Tuesday, December 07, 2021

Winds of change sweep through Delhi Secretariat

By EMN Updated: Jan 20, 2014 9:31 pm

[dropcap]T[/dropcap]he Delhi Secretariat, the national capital’s seat of power, has always remained out of bounds for the common man. However, thanks to the unconventional ways of the three-week-old AAP-led government, the imposing edifice has undergone a major transformation by opening its doors to all.
Be it the issues related to inadequate water supplies, inflated electricity bills or even giving advice to Chief Minister Arvind Kejriwal on how to run the government efficiently, people from all walks of life are heading to the secretariat in the heart of Delhi to get their concerns addressed.Following the criticism of the chief minister for mismanaging the first Janata Darbar, or people’s court, on Jan 11 outside the secretariat, an octogenarian gentleman came calling a couple of days later to give advice to Kejriwal on how to manage such gatherings efficiently. As Kejriwal was busy in a cabinet meeting, his assistant and an Aam Aadmi Party volunteer patiently heard the elderly gent and promised to convey the message, much to the amazement of the secretariat staffers. Prior to the election of the new government, the 10-floor edifice, also called the Player’s Building for it was built to house athletes during the 1982 Asian Games, would mostly be swarmed by officials, ministers and members of the legislative assembly
However, post Dec 28 – the day Kejriwal took oath as Delhi chief minister with his six cabinet ministers – the secretariat has witnessed winds of change with numerous party workers donning the quintessential AAP caps along with hordes of Delhiites getting access to the imposing building. There’s even a joke doing the rounds that the secretariat is the AAP’s new office in Delhi.
The new government has also done away with the practice of keeping reserved elevators for the ministers and MLA’s. People taking the lift standing alongside a cabinet minister is a common sight now. Delhiites, who till now visited their local MLAs to get their problems resolved, are now seen waiting outside the concerned ministers offices to meet them personally. It is perhaps this confidence and belief that the party has successfully instilled in the minds of the common man that helped the AAP emerge as the runner-up in the Delhi polls, taking everybody by surprise. (It has formed the government with the Congress’ outside support.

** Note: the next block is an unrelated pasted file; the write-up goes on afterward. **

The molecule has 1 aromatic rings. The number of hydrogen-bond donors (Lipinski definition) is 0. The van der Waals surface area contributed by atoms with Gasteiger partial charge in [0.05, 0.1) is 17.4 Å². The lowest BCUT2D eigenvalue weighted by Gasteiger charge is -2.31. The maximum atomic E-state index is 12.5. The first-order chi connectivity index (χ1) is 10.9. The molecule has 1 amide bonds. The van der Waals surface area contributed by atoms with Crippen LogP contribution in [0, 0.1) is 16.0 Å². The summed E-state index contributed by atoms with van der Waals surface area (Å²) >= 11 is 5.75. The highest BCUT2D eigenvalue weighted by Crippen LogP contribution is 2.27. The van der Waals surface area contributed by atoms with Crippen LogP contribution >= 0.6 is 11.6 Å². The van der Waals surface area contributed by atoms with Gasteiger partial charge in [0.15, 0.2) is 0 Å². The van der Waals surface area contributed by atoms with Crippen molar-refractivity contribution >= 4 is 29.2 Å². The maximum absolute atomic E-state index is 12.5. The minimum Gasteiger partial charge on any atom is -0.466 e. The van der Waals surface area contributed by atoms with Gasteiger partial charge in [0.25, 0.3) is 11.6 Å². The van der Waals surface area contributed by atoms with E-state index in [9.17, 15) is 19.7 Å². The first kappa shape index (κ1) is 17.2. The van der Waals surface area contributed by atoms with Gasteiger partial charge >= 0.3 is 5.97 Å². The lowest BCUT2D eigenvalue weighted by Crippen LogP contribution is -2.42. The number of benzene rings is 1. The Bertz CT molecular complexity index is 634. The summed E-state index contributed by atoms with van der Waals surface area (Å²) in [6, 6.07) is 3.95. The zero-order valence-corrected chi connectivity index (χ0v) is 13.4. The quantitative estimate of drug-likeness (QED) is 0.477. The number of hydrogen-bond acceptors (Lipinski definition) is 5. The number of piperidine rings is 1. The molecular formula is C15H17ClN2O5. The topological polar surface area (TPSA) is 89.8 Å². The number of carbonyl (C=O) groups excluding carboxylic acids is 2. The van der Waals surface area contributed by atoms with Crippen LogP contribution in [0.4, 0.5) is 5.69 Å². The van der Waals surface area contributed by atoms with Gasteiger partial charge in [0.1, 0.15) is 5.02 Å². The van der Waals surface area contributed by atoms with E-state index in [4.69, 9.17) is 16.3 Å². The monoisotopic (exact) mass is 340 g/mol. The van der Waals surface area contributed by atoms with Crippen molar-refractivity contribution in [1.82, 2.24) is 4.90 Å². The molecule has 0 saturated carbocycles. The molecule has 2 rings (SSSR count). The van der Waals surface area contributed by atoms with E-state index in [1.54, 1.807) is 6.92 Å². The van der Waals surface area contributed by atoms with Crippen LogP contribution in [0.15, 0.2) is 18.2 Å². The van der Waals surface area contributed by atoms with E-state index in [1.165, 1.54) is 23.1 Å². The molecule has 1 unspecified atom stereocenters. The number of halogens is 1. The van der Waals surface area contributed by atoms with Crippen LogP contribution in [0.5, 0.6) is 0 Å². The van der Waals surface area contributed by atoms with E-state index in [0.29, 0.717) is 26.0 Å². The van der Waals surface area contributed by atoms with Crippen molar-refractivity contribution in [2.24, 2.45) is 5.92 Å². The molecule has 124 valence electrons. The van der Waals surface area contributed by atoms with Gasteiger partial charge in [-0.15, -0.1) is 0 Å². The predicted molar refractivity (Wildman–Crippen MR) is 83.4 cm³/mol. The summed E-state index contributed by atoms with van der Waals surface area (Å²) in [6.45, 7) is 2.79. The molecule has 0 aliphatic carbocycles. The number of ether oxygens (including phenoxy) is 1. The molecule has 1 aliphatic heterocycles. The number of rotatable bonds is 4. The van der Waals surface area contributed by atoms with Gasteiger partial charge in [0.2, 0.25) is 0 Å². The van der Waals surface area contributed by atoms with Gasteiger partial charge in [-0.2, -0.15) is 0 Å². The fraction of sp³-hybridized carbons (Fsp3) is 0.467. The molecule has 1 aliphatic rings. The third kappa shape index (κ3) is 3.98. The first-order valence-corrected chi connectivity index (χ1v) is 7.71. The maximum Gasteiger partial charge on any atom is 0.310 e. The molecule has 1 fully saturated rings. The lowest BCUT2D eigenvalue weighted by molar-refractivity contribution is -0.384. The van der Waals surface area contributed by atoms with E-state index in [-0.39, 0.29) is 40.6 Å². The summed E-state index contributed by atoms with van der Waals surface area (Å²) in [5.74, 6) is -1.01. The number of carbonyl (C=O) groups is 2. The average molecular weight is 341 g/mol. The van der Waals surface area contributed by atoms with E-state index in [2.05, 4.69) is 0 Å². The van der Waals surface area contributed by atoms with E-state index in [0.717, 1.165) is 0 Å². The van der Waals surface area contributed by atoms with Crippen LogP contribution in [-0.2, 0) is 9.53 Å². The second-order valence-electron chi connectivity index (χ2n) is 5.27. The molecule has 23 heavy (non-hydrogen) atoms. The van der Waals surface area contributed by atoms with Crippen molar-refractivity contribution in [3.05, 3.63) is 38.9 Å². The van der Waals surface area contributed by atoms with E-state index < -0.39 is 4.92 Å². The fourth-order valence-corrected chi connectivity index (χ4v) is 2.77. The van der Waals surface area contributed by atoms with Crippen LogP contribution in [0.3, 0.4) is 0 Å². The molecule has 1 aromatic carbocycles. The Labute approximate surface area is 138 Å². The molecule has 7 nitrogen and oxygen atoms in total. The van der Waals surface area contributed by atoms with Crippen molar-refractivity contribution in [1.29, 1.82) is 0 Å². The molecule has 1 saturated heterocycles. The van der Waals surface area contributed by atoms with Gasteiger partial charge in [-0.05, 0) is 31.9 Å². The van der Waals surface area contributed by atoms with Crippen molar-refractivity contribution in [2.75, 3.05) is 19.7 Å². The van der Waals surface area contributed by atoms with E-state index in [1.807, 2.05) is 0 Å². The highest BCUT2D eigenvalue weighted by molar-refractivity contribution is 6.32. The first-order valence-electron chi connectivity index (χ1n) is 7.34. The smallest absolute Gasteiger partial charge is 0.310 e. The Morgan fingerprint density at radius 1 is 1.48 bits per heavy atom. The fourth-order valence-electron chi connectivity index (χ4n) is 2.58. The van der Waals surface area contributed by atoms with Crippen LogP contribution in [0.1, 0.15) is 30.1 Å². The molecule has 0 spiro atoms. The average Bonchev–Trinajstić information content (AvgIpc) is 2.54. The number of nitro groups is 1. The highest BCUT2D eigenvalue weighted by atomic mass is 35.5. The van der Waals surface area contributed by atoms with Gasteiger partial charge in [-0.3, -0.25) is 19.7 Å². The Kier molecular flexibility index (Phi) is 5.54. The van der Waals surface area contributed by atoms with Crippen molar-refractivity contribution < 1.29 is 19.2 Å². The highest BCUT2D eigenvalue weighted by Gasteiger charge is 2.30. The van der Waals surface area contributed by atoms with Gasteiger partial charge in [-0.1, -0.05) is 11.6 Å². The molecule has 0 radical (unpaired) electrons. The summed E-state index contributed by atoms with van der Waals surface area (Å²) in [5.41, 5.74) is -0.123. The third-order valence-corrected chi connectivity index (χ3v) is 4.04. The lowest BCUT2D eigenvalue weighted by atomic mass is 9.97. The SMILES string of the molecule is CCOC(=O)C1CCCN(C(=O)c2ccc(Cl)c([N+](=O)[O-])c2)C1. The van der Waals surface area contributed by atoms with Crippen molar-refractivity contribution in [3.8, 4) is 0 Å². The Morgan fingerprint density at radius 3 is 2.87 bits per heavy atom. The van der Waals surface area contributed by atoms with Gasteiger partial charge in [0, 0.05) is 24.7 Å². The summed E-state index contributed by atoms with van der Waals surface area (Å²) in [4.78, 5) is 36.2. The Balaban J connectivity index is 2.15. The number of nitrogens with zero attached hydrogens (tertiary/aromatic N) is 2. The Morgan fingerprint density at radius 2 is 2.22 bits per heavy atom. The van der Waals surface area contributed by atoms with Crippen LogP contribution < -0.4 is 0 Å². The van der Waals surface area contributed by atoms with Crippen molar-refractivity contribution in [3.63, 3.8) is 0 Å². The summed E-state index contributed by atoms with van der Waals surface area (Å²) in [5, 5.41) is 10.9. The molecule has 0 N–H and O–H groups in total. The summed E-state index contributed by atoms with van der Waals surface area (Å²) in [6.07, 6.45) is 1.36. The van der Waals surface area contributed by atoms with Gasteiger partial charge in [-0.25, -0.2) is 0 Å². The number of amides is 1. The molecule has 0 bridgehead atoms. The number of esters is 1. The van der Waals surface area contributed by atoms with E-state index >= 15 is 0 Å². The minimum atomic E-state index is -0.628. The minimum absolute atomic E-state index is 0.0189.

When a group of six Delhi University employees decided to raise their delayed promotions with the chief minister, they never hesitated about meeting him personally. “We knew that we could meet him easily and we did. We presented our case to him and he promised to work out a solution. This is real democracy,” one of the employees, Sarita Singh, 38, told IANS.
After the meeting, the excited group got themselves photographed with the chief minister and immediately posted this on social networking site Facebook. “Could you imagine just walking up to the CM and getting a picture clicked with him? We couldn’t even dream of doing this earlier,” added her friend Neha Bhatia, 37.
According to AAP volunteers and officials, sometimes people come to meet Kejriwal not with any problem but to join the party and are politely asked to visit the party’s headquarters in Ghaziabad adjoining Delhi.
“The aura of Kejriwal is such that just because he sits here people think that they need to come down here for each and every issue,” quipped one of the volunteers.
The fact that Kejriwal is available for a longer period of time as he works more hours than his predecessor also lures the people.
According to officials, the chief minister arrives in his office at sharp 10 a.m. and does not leave before 6 or 7 p.m. on most of the days. He also works on most weekends.
“It gives people more time to meet him though he is busy all day taking meetings,” an official told IANS, not wanting to be named. IANS

By EMN Updated: Jan 20, 2014 9:31:43 pm